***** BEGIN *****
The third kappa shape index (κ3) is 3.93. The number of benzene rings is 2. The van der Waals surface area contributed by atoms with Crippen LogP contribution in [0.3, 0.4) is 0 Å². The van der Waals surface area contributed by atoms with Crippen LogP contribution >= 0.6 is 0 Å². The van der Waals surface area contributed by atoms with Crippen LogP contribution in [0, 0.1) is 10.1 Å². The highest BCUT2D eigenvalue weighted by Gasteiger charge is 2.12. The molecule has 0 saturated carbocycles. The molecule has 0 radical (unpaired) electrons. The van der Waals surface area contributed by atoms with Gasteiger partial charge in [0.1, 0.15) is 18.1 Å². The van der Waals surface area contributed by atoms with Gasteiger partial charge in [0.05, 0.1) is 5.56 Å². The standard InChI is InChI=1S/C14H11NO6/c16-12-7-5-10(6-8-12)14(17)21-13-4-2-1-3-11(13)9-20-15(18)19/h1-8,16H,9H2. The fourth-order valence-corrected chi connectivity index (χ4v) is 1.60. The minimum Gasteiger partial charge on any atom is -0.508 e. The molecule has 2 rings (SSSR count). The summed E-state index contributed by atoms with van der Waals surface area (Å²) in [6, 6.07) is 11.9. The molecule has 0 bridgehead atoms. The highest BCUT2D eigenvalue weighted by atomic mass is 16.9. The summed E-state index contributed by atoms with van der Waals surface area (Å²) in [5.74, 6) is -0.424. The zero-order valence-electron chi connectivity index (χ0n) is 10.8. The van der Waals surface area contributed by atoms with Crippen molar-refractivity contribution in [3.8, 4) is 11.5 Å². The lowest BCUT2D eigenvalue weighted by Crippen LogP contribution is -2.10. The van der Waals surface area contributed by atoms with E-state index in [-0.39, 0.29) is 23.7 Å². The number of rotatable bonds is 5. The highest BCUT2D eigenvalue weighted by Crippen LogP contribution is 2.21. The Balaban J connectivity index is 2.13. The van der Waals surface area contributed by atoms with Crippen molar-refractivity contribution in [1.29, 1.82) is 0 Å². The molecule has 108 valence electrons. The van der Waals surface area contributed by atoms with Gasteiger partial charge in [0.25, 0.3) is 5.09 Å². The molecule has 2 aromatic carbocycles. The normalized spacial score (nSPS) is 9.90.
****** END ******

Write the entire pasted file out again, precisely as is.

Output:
The third kappa shape index (κ3) is 3.93. The number of benzene rings is 2. The van der Waals surface area contributed by atoms with Crippen LogP contribution in [0.3, 0.4) is 0 Å². The van der Waals surface area contributed by atoms with Crippen LogP contribution >= 0.6 is 0 Å². The van der Waals surface area contributed by atoms with Crippen LogP contribution in [0, 0.1) is 10.1 Å². The highest BCUT2D eigenvalue weighted by Gasteiger charge is 2.12. The molecule has 0 saturated carbocycles. The molecule has 0 radical (unpaired) electrons. The van der Waals surface area contributed by atoms with Gasteiger partial charge in [0.1, 0.15) is 18.1 Å². The van der Waals surface area contributed by atoms with Gasteiger partial charge in [0.05, 0.1) is 5.56 Å². The standard InChI is InChI=1S/C14H11NO6/c16-12-7-5-10(6-8-12)14(17)21-13-4-2-1-3-11(13)9-20-15(18)19/h1-8,16H,9H2. The fourth-order valence-corrected chi connectivity index (χ4v) is 1.60. The minimum Gasteiger partial charge on any atom is -0.508 e. The molecule has 2 rings (SSSR count). The summed E-state index contributed by atoms with van der Waals surface area (Å²) in [6, 6.07) is 11.9. The molecule has 0 bridgehead atoms. The highest BCUT2D eigenvalue weighted by atomic mass is 16.9. The summed E-state index contributed by atoms with van der Waals surface area (Å²) in [5.74, 6) is -0.424. The zero-order valence-electron chi connectivity index (χ0n) is 10.8. The van der Waals surface area contributed by atoms with Crippen molar-refractivity contribution in [3.8, 4) is 11.5 Å². The lowest BCUT2D eigenvalue weighted by Crippen LogP contribution is -2.10. The van der Waals surface area contributed by atoms with E-state index in [-0.39, 0.29) is 23.7 Å². The number of rotatable bonds is 5. The highest BCUT2D eigenvalue weighted by Crippen LogP contribution is 2.21. The Balaban J connectivity index is 2.13. The van der Waals surface area contributed by atoms with Crippen molar-refractivity contribution in [1.29, 1.82) is 0 Å². The molecule has 108 valence electrons. The van der Waals surface area contributed by atoms with Gasteiger partial charge in [0.25, 0.3) is 5.09 Å². The molecule has 2 aromatic carbocycles. The normalized spacial score (nSPS) is 9.90.